Jemima Khan, writer and campaigner, said: "I am very grateful to Jason for inviting me to guest-edit this week's issue of the New Statesman. I am a huge fan of the magazine. My task was to bring in new writers – a daunting one, as New Statesman regulars include some of my favourite writers, such as my fellow WikiLeaks supporter John Pilger, my favourite Question Time panellist, Mehdi Hasan, and the philosopher John Gray. I had great fun working with the NS team and enlisting the help of writers who express my own thoughts but with more eloquence, clarity or wit."

Among the contributors in this special issue of the New Statesman are: Simon Pegg, Anish Kapoor, Damien Hirst, Alain de Botton, Helena Kennedy, Daisy Donovan, Mariella Frostrup, John Pilger, A A Gill and Karma Nabulsi.

The issue, cover-dated 11 April, will be on sale in London on Thursday 7 April and in the rest of the country from Friday 8 April. International buyers can obtain copies on our website at newstatesman.com.

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The Telegraph’s bizarre list of 100 reasons to be happy about Brexit

“Old-fashioned light bulbs”, “crooked cucumbers”, and “new vocabulary”.

As the economy teeters on the verge of oblivion, and the Prime Minister grapples with steering the UK around a black hole of political turmoil, the Telegraph is making the best of a bad situation.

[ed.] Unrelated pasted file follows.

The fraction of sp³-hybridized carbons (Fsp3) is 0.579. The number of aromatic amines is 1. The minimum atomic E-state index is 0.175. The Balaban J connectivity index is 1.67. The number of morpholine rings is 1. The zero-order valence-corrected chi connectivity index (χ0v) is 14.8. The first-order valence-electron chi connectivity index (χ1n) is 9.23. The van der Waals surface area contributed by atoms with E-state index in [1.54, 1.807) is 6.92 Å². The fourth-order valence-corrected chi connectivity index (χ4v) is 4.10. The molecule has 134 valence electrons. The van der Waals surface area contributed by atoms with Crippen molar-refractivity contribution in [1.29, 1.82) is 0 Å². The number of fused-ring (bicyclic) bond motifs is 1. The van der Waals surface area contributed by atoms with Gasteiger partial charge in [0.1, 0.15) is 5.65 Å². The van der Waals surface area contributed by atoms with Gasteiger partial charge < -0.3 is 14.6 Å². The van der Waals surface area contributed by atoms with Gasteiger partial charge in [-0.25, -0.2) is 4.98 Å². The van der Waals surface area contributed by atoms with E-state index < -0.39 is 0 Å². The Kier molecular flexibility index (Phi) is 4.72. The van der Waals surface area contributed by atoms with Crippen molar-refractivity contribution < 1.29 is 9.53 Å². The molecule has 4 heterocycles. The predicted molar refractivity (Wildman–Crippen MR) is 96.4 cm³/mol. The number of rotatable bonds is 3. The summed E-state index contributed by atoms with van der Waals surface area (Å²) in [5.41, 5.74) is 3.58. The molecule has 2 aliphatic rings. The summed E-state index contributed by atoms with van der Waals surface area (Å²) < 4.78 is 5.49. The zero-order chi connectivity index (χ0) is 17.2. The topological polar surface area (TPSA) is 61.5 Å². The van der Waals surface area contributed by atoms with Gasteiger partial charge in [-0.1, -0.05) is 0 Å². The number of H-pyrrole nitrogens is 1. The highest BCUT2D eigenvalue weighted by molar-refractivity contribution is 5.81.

The paper has posted a video labelled “100 reasons to embrace Brexit”. Obviously the precise number is “zero”, but that didn’t stop it filling the blanks with some rather bizarre reasons, floating before the viewer to an inevitable Jerusalem soundtrack:

Cheap tennis balls

At last. Tennis balls are no longer reserved for the gilded eurocrat elite.

Keep paper licences

I can’t trust it unless I can get it wet so it disintegrates, or I can throw it in the bin by mistake, or lose it when I’m clearing out my filing cabinet. It’s only authentic that way.

New hangover cures

What?

Stronger vacuums

An end to the miserable years of desperately trying to hoover up dust by inhaling close to the carpet.

Old-fashioned light bulbs

I like my electricals filled with mercury and coated in lead paint, ideally.

No more EU elections

Because the democratic aspect of the European Union was something we never obsessed over in the run-up to the referendum.